Le­gal win fu­els ‘di­vorce tourism’ fears

The Herald - - NEWS - MARTIN WIL­LIAMS SE­NIOR NEWS REPORTER

THE es­tranged wife of a wealthy aris­to­crat has been told she can claim a slice of his £5 mil­lion fam­ily for­tune in the English courts even though they spent nearly all of their mar­ried life in Scot­land.

The land­mark le­gal bat­tle be­tween pub­lish­ing baron Charles Vil­liers and Emma Vil­liers has sparked fears of “di­vorce tourism” as claimants look to take ad­van­tage of the “more gen­er­ous” le­gal sys­tem south of the Border.

Mr Vil­liers, 54, a dis­tant rel­a­tive of the Duchess of Corn­wall, said that his es­tranged wife was “try­ing it on” by go­ing to Eng­land to pur­sue her bid.

But, in a ground­break­ing de­ci­sion, top judges in Lon­don have ruled that Mrs Vil­liers is en­ti­tled to claim main­te­nance there.

The de­ci­sion came even though their di­vorce is still con­tin­u­ing in Scot­land, Lady Jus­tice King told the Court of Ap­peal.

Mr and Mrs Vil­liers mar­ried in 1994 and set­tled in Mil­ton House, an eightbed­roomed 18th-cen­tury coun­try manor in Dun­bar­ton­shire.

The for­mer cou­ple, who have a grown-up daugh­ter, lived for all but one year of their mar­riage in the prop­erty.

They separated in 2012 af­ter 17 years to­gether, at which point Mrs Vil­liers moved to Not­ting Hill, west Lon­don, with daugh­ter Clarissa, 23.

Both had dis­agreed on whether their ar­gu­ments over money should be staged in an English or Scottish court.

Mr Vil­liers said their mar­riage was be­ing dis­solved in Scot­land and ar­gued that any fight over money should be staged in Scot­land.

He said that if Mrs Vil­liers won her case, Eng­land would be­come “the main­te­nance cap­i­tal of the United King­dom” and face an in­va­sion of di­vorcees from other home na­tions.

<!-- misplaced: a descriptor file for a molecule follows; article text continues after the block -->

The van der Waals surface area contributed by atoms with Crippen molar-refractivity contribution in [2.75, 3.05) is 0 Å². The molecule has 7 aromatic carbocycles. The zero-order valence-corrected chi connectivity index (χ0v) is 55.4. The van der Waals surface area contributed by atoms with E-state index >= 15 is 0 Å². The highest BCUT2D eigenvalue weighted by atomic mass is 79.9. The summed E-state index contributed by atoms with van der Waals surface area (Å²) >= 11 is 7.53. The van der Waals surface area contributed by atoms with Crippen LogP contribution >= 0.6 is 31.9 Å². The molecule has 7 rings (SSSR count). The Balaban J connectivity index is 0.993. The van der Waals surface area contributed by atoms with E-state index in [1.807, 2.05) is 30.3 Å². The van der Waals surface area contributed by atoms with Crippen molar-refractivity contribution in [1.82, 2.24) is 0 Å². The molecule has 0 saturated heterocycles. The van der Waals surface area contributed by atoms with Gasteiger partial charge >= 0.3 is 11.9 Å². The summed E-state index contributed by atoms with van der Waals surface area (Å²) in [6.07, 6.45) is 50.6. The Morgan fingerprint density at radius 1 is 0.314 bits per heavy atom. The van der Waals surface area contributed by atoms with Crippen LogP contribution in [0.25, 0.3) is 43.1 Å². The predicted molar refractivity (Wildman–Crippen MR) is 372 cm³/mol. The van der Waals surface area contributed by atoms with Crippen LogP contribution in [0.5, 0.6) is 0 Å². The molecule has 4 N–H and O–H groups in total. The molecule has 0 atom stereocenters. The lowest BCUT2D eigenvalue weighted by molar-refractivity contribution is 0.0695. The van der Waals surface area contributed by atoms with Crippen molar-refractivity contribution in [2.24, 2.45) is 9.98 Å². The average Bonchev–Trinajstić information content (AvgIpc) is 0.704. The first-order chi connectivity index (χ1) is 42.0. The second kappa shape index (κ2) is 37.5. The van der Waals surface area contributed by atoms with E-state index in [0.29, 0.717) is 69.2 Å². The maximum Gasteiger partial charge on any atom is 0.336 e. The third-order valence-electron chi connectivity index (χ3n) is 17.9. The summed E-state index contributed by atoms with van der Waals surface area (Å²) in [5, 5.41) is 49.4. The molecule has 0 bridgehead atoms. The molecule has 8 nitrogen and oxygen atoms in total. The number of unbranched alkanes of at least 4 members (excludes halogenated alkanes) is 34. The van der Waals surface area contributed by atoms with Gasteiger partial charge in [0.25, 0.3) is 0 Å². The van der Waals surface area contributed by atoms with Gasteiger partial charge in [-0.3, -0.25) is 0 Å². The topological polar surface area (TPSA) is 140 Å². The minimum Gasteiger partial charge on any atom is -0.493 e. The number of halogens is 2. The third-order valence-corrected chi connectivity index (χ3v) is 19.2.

But Mrs Vil­liers wanted her bat­tle for £10,000 a month in main­te­nance to take place in Eng­land, where di­vorce courts are viewed as more gen­er­ous.

Un­der Scots law, in­her­ited wealth is not taken into ac­count when di­vid­ing as­sets af­ter a mar­riage breaks down, while main­te­nance pay­outs are gen­er­ally lim­ited to just three years af­ter a di­vorce is fi­nalised.

But in Eng­land, Mrs Vil­liers, 58, could po­ten­tially se­cure fi­nan­cial sup­port for the rest of her life.

Mrs Jus­tice Parker has or­dered Mr Vil­liers to pay her £2,500 each month in in­terim main­te­nance and left the door open for her to claim more.

Mr Vil­liers was also or­dered to shell out £3,000 a month as a con­tri­bu­tion to her le­gal bills.

Mrs Jus­tice Parker also re­jected Mr Vil­liers’ “ju­ris­dic­tional chal­lenges” and said any dis­pute over money should take place in Eng­land.

Three Court of Ap­peal judges in Eng­land up­held that de­ci­sion and dis­missed an ap­peal by Mr Vil­liers.

„ Charles Vil­liers, left, and es­tranged wife Emma Vil­liers separated in 2012.

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